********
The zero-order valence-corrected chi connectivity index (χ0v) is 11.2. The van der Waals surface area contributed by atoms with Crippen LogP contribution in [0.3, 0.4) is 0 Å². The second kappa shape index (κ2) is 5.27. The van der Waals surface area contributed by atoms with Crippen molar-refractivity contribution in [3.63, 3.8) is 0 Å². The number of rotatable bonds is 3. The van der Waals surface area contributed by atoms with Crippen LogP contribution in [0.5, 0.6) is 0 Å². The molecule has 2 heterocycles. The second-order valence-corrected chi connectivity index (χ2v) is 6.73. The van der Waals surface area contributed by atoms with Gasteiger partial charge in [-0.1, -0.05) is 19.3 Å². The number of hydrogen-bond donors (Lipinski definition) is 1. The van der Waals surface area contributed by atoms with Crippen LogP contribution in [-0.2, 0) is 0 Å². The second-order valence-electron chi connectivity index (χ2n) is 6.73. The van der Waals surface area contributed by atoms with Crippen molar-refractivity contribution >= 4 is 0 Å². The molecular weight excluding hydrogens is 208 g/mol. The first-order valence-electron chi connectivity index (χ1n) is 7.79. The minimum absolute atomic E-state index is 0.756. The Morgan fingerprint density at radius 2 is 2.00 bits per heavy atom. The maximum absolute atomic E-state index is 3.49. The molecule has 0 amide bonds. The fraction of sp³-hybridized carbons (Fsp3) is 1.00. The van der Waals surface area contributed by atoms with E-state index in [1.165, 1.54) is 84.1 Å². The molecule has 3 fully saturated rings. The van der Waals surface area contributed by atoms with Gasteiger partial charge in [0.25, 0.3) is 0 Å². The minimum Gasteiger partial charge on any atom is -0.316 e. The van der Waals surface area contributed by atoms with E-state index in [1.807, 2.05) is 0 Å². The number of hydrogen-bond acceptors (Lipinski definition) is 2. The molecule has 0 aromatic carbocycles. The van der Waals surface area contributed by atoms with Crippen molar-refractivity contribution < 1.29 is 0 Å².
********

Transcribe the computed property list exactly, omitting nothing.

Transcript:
The zero-order valence-corrected chi connectivity index (χ0v) is 11.2. The van der Waals surface area contributed by atoms with Crippen LogP contribution in [0.3, 0.4) is 0 Å². The second kappa shape index (κ2) is 5.27. The van der Waals surface area contributed by atoms with Crippen molar-refractivity contribution in [3.63, 3.8) is 0 Å². The number of rotatable bonds is 3. The van der Waals surface area contributed by atoms with Crippen LogP contribution in [0.5, 0.6) is 0 Å². The molecule has 2 heterocycles. The second-order valence-corrected chi connectivity index (χ2v) is 6.73. The van der Waals surface area contributed by atoms with Gasteiger partial charge in [-0.1, -0.05) is 19.3 Å². The number of hydrogen-bond donors (Lipinski definition) is 1. The van der Waals surface area contributed by atoms with Crippen LogP contribution in [-0.2, 0) is 0 Å². The second-order valence-electron chi connectivity index (χ2n) is 6.73. The van der Waals surface area contributed by atoms with Crippen molar-refractivity contribution >= 4 is 0 Å². The molecular weight excluding hydrogens is 208 g/mol. The first-order valence-electron chi connectivity index (χ1n) is 7.79. The minimum absolute atomic E-state index is 0.756. The Morgan fingerprint density at radius 2 is 2.00 bits per heavy atom. The maximum absolute atomic E-state index is 3.49. The molecule has 0 amide bonds. The fraction of sp³-hybridized carbons (Fsp3) is 1.00. The van der Waals surface area contributed by atoms with E-state index in [1.165, 1.54) is 84.1 Å². The molecule has 3 fully saturated rings. The van der Waals surface area contributed by atoms with Gasteiger partial charge in [0.25, 0.3) is 0 Å². The minimum Gasteiger partial charge on any atom is -0.316 e. The van der Waals surface area contributed by atoms with E-state index in [1.807, 2.05) is 0 Å². The number of hydrogen-bond acceptors (Lipinski definition) is 2. The molecule has 0 aromatic carbocycles. The van der Waals surface area contributed by atoms with Crippen molar-refractivity contribution < 1.29 is 0 Å².